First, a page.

Yakity Yak

by Rachel Long

by Rachel Long
assistant opinions editor

Many of us are familiar with the social media app Yik Yak, which works like an anonymous and localized version of Twitter where people all over the country can post whatever they want to, and it will only be visible on their college campus. This anonymity is the reason Yik Yak is so appealing. You can say anything you want, and no one will be the wiser. Mostly (at least here at Millsaps) the posts seem confined to offensive comments, complaints about dining services or classes, and the occasional sexual post that borders on being pornographic in nature. However, the anonymity that makes Yik Yak so alluring is causing problems in other schools and cities.

The app was originally designed for college students and is blocked from most high school and middle school campuses, but that doesn’t stop teens from using it. Two high school students from California and one from Alabama (and numerous others across the country) are currently being charged with making terroristic and shooting threats on Yik Yak. Often the teens don’t think the post will be taken seriously and assume that the posts are untraceable. The creators of the app are calling these problems “growing pains” and are cooperating with police to ensure that Yik Yak is banned from all high school and middle school campuses.

Abuse of this app is not limited to middle schools and high schools though. If you browse through the Yik Yak stream for Millsaps, you’ll find some pretty offensive posts. Students are attacked because of their class, character, race, sexual orientation, and appearance, all because the person posting thinks no bad can come of it because it’s anonymous. It’s like a hyped-up version of cyber-bullying designed just for college students. Maybe it doesn’t seem as bad as making a fake shooting threat, but tearing someone down over social media is damaging to them in the long run. I have no problem with Yik Yak itself—I have complained about classes on it far too often—but I personally find it disconcerting to think that there are so many people on campus who enjoy hiding behind a phone screen and taunting people.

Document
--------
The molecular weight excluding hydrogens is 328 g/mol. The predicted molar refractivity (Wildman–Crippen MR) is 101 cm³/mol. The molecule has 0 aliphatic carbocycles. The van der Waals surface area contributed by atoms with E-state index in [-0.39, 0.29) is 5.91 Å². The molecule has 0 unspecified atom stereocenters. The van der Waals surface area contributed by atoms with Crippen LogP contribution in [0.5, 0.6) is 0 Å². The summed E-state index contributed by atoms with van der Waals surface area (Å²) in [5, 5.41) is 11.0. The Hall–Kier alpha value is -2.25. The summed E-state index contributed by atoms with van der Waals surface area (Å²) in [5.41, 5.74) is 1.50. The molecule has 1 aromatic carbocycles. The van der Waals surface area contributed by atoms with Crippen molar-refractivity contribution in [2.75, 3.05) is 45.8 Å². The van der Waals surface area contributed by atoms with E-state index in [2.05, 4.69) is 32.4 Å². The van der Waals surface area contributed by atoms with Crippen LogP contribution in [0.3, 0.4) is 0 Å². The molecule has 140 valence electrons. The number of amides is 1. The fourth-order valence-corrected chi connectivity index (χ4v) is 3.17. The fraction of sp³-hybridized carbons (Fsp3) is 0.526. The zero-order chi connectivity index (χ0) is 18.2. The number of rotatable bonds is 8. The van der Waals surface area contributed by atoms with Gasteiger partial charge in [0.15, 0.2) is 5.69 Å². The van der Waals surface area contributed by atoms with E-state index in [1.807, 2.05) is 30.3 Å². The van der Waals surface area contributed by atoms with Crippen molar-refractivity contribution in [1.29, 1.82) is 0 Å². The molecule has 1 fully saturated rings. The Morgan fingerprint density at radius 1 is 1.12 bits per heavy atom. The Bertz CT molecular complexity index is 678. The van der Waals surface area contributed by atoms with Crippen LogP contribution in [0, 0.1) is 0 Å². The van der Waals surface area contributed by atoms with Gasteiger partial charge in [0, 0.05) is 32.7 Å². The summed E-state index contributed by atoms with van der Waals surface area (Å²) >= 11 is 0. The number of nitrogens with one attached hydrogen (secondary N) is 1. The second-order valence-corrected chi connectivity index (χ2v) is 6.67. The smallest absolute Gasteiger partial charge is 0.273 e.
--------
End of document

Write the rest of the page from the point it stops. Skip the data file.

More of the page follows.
Beyond the obvious problem of using an app to make bomb threats, it is also important to note that this means Yik Yak is not as anonymous as some may think. Actually, it’s surprisingly simple for police to find out exactly where a Yak came from.

When you use Yik Yak, you have to turn on your phone’s location services, which means everything you post can be traced.

Interesting, right?

So, when the frightened screams of everyone who has ever made a hateful or threatening remark on Yik Yak dies away, we can all take the time to arm ourselves with this new knowledge and think before we post.

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